The Maritime Administration has announced that it is seeking applicants for 9 membership positions on the Marine Transportation System National Advisory Council (Council).
Individuals with experience in one or more of the following marine transportation industry sectors are encouraged to apply: ports and terminal operators, shippers, vessel operators, non-marine transportation providers, metropolitan planning organizations and state DOTs, shipbuilders, labor and workforce development, and academia.
The Council is tasked with providing advice and recommendations to the Secretary of Transportation through the Maritime Administrator regarding obstacles to the effective use and expansion of America’s marine highways, waterways and ports (and their intermodal, road, rail, and marine highway connections), shipbuilding capacity, and guidelines for the development of a national freight policy from a marine transportation perspective. Members serve 2-year terms.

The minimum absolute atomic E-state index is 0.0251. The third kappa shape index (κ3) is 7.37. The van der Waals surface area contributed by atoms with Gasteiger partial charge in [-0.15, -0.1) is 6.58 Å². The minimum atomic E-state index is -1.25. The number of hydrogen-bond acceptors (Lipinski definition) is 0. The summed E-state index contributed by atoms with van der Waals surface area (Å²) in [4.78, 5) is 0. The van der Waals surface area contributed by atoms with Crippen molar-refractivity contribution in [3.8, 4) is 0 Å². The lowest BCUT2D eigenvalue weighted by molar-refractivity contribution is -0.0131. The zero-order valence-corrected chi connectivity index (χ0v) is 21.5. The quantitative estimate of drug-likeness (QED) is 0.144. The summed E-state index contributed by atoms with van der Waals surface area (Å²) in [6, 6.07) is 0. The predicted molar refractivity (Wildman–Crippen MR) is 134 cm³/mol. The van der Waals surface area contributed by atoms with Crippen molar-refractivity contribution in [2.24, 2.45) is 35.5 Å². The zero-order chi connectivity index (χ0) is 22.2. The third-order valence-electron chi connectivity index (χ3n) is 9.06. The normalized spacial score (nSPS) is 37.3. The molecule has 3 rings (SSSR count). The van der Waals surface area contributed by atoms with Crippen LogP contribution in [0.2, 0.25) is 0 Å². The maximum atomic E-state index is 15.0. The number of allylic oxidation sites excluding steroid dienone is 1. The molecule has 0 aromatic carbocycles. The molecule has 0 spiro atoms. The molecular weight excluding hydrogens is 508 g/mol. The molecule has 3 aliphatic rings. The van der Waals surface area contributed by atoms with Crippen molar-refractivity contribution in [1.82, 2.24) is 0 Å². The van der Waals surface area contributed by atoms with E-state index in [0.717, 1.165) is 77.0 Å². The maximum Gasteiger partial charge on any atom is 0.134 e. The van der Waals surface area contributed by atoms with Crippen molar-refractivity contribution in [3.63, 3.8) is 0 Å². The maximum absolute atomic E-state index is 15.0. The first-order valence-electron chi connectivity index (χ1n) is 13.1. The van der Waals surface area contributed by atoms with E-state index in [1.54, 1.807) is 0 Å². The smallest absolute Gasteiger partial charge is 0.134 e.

The Council typically meets two-three times per fiscal year, while the Council’s subcommittees may hold meetings and teleconferences more frequently.
Applications are due by Friday, October 18, 2013.
National Science Foundation Advisory Committee To Hold Public Meeting
According to the announcement, the purpose of the meeting is to provide advice, recommendations, and oversight on support for geoscience research and education, including atmospheric, geo-space, earth, ocean, and polar sciences.
Agenda items include a meeting with the Acting Director, Directorate and National Science Foundation activities and plans, topical subcommittees on education/diversity, facilities, research, and cybersecurity, Committee of Visitor reports, discussion of National Science Foundation programs, Division Subcommittee meetings, and action items/planning for Fall meeting.
For additional information, contact Brent Greenfield with HBW Resources. His contact information is below.